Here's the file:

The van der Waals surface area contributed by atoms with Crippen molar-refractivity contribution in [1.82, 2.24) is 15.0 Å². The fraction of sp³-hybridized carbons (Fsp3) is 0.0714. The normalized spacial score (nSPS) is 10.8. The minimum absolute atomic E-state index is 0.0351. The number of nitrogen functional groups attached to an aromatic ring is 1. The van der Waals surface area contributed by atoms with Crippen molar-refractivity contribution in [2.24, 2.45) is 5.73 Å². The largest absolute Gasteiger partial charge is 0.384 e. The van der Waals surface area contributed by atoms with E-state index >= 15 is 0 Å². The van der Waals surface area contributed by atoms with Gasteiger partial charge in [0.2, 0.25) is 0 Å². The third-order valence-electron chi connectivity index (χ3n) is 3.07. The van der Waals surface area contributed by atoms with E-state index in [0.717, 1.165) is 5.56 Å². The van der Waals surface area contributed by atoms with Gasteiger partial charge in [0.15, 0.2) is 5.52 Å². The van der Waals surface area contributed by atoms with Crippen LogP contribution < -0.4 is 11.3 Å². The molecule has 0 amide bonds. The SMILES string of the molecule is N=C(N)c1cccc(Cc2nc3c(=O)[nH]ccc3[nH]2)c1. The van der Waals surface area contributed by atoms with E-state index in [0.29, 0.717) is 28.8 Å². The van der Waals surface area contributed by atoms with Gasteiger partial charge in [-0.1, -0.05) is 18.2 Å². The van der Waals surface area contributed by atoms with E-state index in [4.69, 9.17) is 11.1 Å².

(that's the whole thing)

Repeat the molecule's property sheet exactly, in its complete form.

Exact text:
The van der Waals surface area contributed by atoms with Crippen molar-refractivity contribution in [1.82, 2.24) is 15.0 Å². The fraction of sp³-hybridized carbons (Fsp3) is 0.0714. The normalized spacial score (nSPS) is 10.8. The minimum absolute atomic E-state index is 0.0351. The number of nitrogen functional groups attached to an aromatic ring is 1. The van der Waals surface area contributed by atoms with Crippen molar-refractivity contribution in [2.24, 2.45) is 5.73 Å². The largest absolute Gasteiger partial charge is 0.384 e. The van der Waals surface area contributed by atoms with E-state index >= 15 is 0 Å². The van der Waals surface area contributed by atoms with Gasteiger partial charge in [0.2, 0.25) is 0 Å². The third-order valence-electron chi connectivity index (χ3n) is 3.07. The van der Waals surface area contributed by atoms with E-state index in [0.717, 1.165) is 5.56 Å². The van der Waals surface area contributed by atoms with Gasteiger partial charge in [0.15, 0.2) is 5.52 Å². The van der Waals surface area contributed by atoms with Crippen LogP contribution < -0.4 is 11.3 Å². The molecule has 0 amide bonds. The SMILES string of the molecule is N=C(N)c1cccc(Cc2nc3c(=O)[nH]ccc3[nH]2)c1. The van der Waals surface area contributed by atoms with E-state index in [0.29, 0.717) is 28.8 Å². The van der Waals surface area contributed by atoms with Gasteiger partial charge in [-0.1, -0.05) is 18.2 Å². The van der Waals surface area contributed by atoms with E-state index in [4.69, 9.17) is 11.1 Å².